"GMA stars grace New Jersey Fil-Am Day parade". The Philippine Star. 2 July 2010. Retrieved 19 June 2011.
Vanessa Cubillo (29 July 2010). "PHOTOS: 2010 Philippine American Friendship Day Parade". Jersey City Independent. Retrieved 19 June 2011.
- "Fiesta Filipina USA". Fiesta Filipina USA. Retrieved 19 June 2011.
"San Francisco celebrates a Philippine Independence weekend". Linda B. Bollido. 2 July 2006. Retrieved 19 June 2011.
Marconi Calindas (27 June 2009). "RP stars celebrate Independence Day with Fil-Ams". Saipan Tribune. Retrieved 19 June 2011.
Golin Harris (30 June 2009). "The Filipino Channel Awards Kapamilya Circle Member 1 Million Philippine Pesos During Wowowee; San Jose Woman Wins At Special U.S. Edition Of Game Show". Business Wire. Retrieved 19 June 2011.
- "Jose Rizal Day in Carson on June 19". Asian Journal. 18 June 2011. Archived from the original on November 16, 2011. Retrieved 19 June 2011.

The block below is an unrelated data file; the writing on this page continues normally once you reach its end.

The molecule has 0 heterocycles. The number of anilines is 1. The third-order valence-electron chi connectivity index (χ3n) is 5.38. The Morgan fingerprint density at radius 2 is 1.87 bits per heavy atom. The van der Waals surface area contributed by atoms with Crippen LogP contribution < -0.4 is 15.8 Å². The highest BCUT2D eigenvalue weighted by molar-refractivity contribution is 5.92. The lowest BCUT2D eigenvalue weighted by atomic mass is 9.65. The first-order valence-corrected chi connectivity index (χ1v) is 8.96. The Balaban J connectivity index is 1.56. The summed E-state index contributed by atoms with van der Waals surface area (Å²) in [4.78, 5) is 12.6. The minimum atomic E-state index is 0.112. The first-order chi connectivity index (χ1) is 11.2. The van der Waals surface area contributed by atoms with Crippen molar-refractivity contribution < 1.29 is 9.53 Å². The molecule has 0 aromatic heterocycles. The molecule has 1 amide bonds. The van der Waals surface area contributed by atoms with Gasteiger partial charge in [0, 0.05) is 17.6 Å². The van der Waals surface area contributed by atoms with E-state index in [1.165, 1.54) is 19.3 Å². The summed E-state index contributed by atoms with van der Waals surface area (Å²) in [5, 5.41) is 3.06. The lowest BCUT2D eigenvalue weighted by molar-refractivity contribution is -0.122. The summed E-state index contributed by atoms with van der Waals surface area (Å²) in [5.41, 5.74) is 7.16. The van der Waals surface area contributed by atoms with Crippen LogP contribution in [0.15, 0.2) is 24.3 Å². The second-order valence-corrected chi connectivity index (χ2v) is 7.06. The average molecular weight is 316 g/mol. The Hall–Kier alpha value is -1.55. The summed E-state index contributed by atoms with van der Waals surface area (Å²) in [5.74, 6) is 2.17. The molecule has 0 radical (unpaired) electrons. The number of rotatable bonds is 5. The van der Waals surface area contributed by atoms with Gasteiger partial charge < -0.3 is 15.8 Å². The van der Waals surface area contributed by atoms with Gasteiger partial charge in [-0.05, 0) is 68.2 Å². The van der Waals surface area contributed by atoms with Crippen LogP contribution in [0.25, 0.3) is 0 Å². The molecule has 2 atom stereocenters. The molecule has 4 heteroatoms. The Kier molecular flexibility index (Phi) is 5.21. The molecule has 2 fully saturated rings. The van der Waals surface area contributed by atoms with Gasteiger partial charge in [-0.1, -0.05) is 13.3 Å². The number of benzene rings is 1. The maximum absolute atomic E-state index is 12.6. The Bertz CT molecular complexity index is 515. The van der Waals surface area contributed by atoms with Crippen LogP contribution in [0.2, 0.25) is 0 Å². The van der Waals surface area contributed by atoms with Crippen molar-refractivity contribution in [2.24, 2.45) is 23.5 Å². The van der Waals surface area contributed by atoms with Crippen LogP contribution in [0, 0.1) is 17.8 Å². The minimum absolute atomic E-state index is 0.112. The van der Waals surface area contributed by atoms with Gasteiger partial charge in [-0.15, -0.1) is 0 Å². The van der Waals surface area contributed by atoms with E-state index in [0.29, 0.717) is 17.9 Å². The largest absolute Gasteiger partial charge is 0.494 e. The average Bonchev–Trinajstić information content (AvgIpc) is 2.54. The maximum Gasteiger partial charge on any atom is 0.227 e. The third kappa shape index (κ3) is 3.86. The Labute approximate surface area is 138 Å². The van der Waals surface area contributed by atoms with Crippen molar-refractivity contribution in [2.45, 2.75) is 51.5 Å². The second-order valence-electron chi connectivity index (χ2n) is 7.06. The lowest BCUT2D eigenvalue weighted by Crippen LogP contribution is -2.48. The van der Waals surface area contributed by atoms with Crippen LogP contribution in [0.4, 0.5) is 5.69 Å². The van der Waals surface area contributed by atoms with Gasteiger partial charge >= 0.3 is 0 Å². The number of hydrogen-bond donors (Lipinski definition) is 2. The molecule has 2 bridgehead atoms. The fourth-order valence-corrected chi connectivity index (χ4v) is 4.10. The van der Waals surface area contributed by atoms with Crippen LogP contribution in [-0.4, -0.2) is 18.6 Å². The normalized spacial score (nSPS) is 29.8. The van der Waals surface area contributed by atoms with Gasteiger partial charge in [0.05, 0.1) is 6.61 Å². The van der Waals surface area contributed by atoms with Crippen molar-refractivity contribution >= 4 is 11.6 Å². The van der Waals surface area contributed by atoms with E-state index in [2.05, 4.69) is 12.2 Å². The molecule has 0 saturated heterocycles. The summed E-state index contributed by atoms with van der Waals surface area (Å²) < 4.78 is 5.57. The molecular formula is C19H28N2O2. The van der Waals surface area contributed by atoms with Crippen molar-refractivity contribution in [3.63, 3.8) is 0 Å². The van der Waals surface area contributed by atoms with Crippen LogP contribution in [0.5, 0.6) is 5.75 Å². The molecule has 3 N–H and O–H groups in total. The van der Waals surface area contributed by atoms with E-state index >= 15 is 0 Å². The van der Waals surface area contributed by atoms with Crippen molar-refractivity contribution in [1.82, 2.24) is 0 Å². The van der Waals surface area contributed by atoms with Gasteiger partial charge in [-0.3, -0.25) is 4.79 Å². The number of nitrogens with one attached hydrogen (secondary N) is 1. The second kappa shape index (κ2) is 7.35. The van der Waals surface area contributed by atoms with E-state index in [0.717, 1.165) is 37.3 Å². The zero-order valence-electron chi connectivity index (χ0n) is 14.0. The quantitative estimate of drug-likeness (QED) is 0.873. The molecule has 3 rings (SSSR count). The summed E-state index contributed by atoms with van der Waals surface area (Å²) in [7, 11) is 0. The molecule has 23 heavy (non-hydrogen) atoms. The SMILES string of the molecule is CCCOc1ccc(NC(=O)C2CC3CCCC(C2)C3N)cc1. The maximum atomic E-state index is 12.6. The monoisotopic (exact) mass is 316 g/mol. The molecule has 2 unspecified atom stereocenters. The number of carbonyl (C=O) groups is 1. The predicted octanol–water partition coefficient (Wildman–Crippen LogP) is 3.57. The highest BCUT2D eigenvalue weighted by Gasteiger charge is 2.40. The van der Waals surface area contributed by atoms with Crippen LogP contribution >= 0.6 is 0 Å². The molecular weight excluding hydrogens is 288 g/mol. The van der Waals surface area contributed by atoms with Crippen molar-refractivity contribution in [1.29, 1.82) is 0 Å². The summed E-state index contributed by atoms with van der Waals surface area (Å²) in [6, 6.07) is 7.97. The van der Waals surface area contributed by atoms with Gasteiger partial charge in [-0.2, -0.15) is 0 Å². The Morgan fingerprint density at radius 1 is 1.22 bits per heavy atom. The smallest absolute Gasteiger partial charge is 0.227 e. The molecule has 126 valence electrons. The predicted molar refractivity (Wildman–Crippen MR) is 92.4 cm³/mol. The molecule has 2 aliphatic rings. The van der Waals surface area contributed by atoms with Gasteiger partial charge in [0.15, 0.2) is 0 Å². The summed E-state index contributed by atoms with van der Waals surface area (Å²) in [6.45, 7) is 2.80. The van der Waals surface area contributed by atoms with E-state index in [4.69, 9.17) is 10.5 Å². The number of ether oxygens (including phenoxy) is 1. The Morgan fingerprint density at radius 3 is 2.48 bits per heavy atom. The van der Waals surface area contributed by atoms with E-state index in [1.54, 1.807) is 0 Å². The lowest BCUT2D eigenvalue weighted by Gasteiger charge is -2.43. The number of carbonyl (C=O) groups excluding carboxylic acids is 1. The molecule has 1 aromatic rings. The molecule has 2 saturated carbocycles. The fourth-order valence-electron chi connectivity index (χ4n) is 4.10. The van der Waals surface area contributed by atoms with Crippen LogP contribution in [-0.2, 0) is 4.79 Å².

"Chicago Celebrates 150 years of Dr. Jose P. Rizal". Filipino American Historical Society of Chicago. 2011. Retrieved 19 June 2011.
- Holton, Paul, ed. (2007). Fodor's Seattle. New York: Random House Digital, Inc. p. 21. ISBN 978-1-4000-1854-3. Retrieved 19 June 2011.
Filipino Cultural Heritage Society of Washington. "Pagdiriwang Philippine Festival". Festal 2011. Seattle Center. Archived from the original on 2011-07-24. Retrieved 19 June 2011.
- Angelique Miller (16 May 2008). "Fil-Am Friendship Day slated for July 5". GMA News. Retrieved 20 June 2011.
Patrick K. Lackey (5 July 1992). "Filipinos in are come together on July fourth \ Diverse group seeking unity". The Virginia-Pilot. Retrieved 20 June 2011.